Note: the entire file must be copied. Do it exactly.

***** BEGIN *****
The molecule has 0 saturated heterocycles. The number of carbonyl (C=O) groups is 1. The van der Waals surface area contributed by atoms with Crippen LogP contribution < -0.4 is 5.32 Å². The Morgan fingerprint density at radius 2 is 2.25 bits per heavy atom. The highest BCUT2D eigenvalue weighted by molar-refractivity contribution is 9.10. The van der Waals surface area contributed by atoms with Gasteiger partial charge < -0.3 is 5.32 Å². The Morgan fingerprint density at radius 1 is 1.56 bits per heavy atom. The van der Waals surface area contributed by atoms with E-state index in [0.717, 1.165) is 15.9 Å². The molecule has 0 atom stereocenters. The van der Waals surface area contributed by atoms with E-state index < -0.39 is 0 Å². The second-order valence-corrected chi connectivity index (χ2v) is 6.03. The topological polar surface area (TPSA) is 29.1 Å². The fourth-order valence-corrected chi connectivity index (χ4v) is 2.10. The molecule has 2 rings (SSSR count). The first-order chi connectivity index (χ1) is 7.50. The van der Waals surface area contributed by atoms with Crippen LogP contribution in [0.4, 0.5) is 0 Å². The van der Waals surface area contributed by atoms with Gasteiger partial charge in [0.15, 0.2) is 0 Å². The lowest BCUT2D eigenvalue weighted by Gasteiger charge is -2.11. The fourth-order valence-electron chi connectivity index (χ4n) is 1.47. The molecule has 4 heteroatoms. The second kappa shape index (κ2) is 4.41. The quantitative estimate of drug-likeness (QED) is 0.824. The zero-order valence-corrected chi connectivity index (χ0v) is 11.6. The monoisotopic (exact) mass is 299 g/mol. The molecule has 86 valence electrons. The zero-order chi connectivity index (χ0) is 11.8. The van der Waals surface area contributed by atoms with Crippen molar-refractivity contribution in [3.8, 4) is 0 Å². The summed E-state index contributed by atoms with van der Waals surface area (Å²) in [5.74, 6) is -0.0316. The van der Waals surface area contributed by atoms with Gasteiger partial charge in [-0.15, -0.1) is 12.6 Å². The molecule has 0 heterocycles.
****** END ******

The molecule has 0 saturated heterocycles. The number of carbonyl (C=O) groups is 1. The van der Waals surface area contributed by atoms with Crippen LogP contribution < -0.4 is 5.32 Å². The Morgan fingerprint density at radius 2 is 2.25 bits per heavy atom. The highest BCUT2D eigenvalue weighted by molar-refractivity contribution is 9.10. The van der Waals surface area contributed by atoms with Gasteiger partial charge < -0.3 is 5.32 Å². The Morgan fingerprint density at radius 1 is 1.56 bits per heavy atom. The van der Waals surface area contributed by atoms with E-state index in [0.717, 1.165) is 15.9 Å². The molecule has 0 atom stereocenters. The van der Waals surface area contributed by atoms with E-state index < -0.39 is 0 Å². The second-order valence-corrected chi connectivity index (χ2v) is 6.03. The topological polar surface area (TPSA) is 29.1 Å². The fourth-order valence-corrected chi connectivity index (χ4v) is 2.10. The molecule has 2 rings (SSSR count). The first-order chi connectivity index (χ1) is 7.50. The van der Waals surface area contributed by atoms with Crippen LogP contribution in [0.4, 0.5) is 0 Å². The van der Waals surface area contributed by atoms with Gasteiger partial charge in [0.15, 0.2) is 0 Å². The lowest BCUT2D eigenvalue weighted by Gasteiger charge is -2.11. The fourth-order valence-electron chi connectivity index (χ4n) is 1.47. The molecule has 4 heteroatoms. The second kappa shape index (κ2) is 4.41. The quantitative estimate of drug-likeness (QED) is 0.824. The zero-order valence-corrected chi connectivity index (χ0v) is 11.6. The monoisotopic (exact) mass is 299 g/mol. The molecule has 86 valence electrons. The zero-order chi connectivity index (χ0) is 11.8. The van der Waals surface area contributed by atoms with Crippen molar-refractivity contribution in [3.8, 4) is 0 Å². The summed E-state index contributed by atoms with van der Waals surface area (Å²) in [5.74, 6) is -0.0316. The van der Waals surface area contributed by atoms with Gasteiger partial charge in [-0.15, -0.1) is 12.6 Å². The molecule has 0 heterocycles.